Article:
New York

Alice Aycock

MoMA - The Museum of Modern Art

Alice Aycock’s recent exhibition consisted of drawings and photographs that give an overview of her major pieces, and one new one built of plywood. This elliptical, truncated cylinder incorporates many of her previous themes, and works to explain, compactly and simply, what Aycock is up to.

The difficulty some viewers have had with this artist’s work stems, in part, from its straddling media. While on one hand we would tend to call her constructions sculpture, one cannot enclose and encompass an Aycock piece in one’s field of vision, package it mentally and take it home. One may of course stand at some distance from it, and remember it that way, but then one misses most of its intricate nuancing, which is to be explored by looking up or down into the work. Aycock’s constructions operate by enclosing the viewer, as even the biggest and grandest abstract paintings cannot do, and in this sense they are more like buildings than sculpture. (Perhaps this is why most photographs and, for that matter, schematic drawings of her work are ineffective: her work plays with scale distortions that vanish when rendered two-dimensionally.)

Yet at the same time, we think of architecture as inherently functional and Aycock’s pieces are blatantly functionless (her railing less, precarious stairways, for instance, would satisfy no known building code.) There is no real paradox here; Aycock’s constructions are sculptures as paradigms for buildings. The current piece, Project Entitled “Studies for a Town,” must be partly modeled after the cylindrical entryways at Taos pueblo; it also contains a small amphitheatre and makes use, I am sure, of numerous other references. It is a sort of cubistic piece, for the cylinder is sliced at an angle so that one can begin to see into it from a distance, but must lean over its edge to glimpse the amphitheatre, and a number of Aycock’s standard ladders, stairways and windows. Thus it demands that one attempt to enter it, but at the same time prevents entry. Marvelously, it almost fills the small gallery, allowing the viewer a narrow passage around its back which becomes a pun on the rest of the piece by turning into a cul-de-sac when one is three-quarters of the way around. Studies for a Town is a happier work than many of Aycock’s others seem to be, though: it plays and tempts, but does not seriously threaten to entrap the viewer. By so arrogantly filling the room, this model, explanatory piece proclaims the absurdity and complexity of Aycock’s work. These qualities are actually one quality: her windows, ladders, doors, etc., are all fundamentally functional images, and their profusion in her work invests it with a sense of being frantically used, though we can see that it is quite obviously useless. This play between function and nonfunction seems to me to be a key to the major idea behind Aycock’s work, which is that artmaking should, in fact, be a superfluous activity even in a time when artists have been extremely concerned with art’s being true, as opposed to fictional, and in that sense useful. And that Aycock should imagine buildings submerged in powerful emotional associations and plays with style, after fifty years of useful architecture, makes her work an argument for the rebirth of the richest, most baroque kind of art.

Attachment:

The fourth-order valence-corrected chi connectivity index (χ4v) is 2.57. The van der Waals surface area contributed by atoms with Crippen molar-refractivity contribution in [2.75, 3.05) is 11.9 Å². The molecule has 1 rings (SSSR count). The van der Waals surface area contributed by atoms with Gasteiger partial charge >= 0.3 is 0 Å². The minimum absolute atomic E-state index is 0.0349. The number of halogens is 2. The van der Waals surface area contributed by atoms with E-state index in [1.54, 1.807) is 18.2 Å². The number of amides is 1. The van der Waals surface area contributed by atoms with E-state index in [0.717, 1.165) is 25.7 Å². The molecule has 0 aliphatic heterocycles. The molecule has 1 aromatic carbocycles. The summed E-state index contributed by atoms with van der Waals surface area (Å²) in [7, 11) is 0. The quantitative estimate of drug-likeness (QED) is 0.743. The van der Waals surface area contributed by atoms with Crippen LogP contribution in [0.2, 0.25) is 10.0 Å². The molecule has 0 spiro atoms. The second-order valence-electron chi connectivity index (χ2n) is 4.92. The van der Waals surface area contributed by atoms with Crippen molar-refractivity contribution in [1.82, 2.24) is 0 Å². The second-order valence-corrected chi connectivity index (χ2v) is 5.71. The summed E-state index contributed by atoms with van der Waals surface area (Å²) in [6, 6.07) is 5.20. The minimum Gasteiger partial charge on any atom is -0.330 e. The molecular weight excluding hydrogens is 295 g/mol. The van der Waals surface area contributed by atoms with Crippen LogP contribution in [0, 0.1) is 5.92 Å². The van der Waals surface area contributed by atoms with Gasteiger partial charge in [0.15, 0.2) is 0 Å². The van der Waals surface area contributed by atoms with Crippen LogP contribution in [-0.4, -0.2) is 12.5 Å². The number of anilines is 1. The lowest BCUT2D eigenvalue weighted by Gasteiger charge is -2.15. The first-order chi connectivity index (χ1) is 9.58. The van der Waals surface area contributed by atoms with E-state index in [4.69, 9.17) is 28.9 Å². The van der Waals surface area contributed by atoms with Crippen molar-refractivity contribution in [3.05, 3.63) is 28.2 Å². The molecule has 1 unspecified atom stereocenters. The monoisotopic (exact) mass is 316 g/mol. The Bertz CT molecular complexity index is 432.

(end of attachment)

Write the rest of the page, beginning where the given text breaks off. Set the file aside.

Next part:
The current show’s disappointment is its sequence of photographs and drawings. While I suppose it is inevitable that Aycock’s pieces will be preserved by these means, they are generally a dull substitute for the labryinthine quality of her executed works.

Leo Rubinfien